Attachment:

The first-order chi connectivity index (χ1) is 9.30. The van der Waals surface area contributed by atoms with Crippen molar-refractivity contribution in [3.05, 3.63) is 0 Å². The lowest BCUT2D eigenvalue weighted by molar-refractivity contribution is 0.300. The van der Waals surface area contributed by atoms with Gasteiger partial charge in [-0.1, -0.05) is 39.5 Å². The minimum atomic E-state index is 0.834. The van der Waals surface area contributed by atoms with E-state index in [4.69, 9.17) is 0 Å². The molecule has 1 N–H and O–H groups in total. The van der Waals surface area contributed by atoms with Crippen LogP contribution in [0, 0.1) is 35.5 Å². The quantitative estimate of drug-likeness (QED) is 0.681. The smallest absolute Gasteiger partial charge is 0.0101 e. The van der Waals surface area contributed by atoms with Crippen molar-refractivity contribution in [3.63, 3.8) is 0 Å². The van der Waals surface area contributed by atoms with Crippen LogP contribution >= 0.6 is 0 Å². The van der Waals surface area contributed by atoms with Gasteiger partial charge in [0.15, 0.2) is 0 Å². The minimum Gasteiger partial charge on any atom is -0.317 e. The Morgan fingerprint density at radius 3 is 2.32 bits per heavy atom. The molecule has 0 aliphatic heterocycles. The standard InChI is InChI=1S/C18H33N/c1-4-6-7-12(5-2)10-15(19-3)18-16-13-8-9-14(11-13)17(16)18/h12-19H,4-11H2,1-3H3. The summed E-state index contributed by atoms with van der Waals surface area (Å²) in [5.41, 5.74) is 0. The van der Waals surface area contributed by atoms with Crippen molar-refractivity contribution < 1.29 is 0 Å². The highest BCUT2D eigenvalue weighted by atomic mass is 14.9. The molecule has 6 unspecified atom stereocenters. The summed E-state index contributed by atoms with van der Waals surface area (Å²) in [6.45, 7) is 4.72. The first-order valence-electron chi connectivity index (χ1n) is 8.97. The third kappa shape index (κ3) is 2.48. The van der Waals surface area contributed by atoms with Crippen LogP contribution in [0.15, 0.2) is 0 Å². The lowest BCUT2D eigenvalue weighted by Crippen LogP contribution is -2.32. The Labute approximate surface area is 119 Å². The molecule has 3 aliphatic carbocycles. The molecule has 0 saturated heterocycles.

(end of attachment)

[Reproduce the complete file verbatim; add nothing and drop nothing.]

The first-order chi connectivity index (χ1) is 9.30. The van der Waals surface area contributed by atoms with Crippen molar-refractivity contribution in [3.05, 3.63) is 0 Å². The lowest BCUT2D eigenvalue weighted by molar-refractivity contribution is 0.300. The van der Waals surface area contributed by atoms with Gasteiger partial charge in [-0.1, -0.05) is 39.5 Å². The minimum atomic E-state index is 0.834. The van der Waals surface area contributed by atoms with E-state index in [4.69, 9.17) is 0 Å². The molecule has 1 N–H and O–H groups in total. The van der Waals surface area contributed by atoms with Crippen LogP contribution in [0, 0.1) is 35.5 Å². The quantitative estimate of drug-likeness (QED) is 0.681. The smallest absolute Gasteiger partial charge is 0.0101 e. The van der Waals surface area contributed by atoms with Crippen molar-refractivity contribution in [3.63, 3.8) is 0 Å². The van der Waals surface area contributed by atoms with Crippen LogP contribution >= 0.6 is 0 Å². The van der Waals surface area contributed by atoms with Gasteiger partial charge in [0.15, 0.2) is 0 Å². The minimum Gasteiger partial charge on any atom is -0.317 e. The Morgan fingerprint density at radius 3 is 2.32 bits per heavy atom. The molecule has 0 aliphatic heterocycles. The standard InChI is InChI=1S/C18H33N/c1-4-6-7-12(5-2)10-15(19-3)18-16-13-8-9-14(11-13)17(16)18/h12-19H,4-11H2,1-3H3. The summed E-state index contributed by atoms with van der Waals surface area (Å²) in [5.41, 5.74) is 0. The van der Waals surface area contributed by atoms with Crippen molar-refractivity contribution < 1.29 is 0 Å². The highest BCUT2D eigenvalue weighted by atomic mass is 14.9. The molecule has 6 unspecified atom stereocenters. The summed E-state index contributed by atoms with van der Waals surface area (Å²) in [6.45, 7) is 4.72. The first-order valence-electron chi connectivity index (χ1n) is 8.97. The third kappa shape index (κ3) is 2.48. The van der Waals surface area contributed by atoms with Crippen LogP contribution in [0.15, 0.2) is 0 Å². The lowest BCUT2D eigenvalue weighted by Crippen LogP contribution is -2.32. The Labute approximate surface area is 119 Å². The molecule has 3 aliphatic carbocycles. The molecule has 0 saturated heterocycles.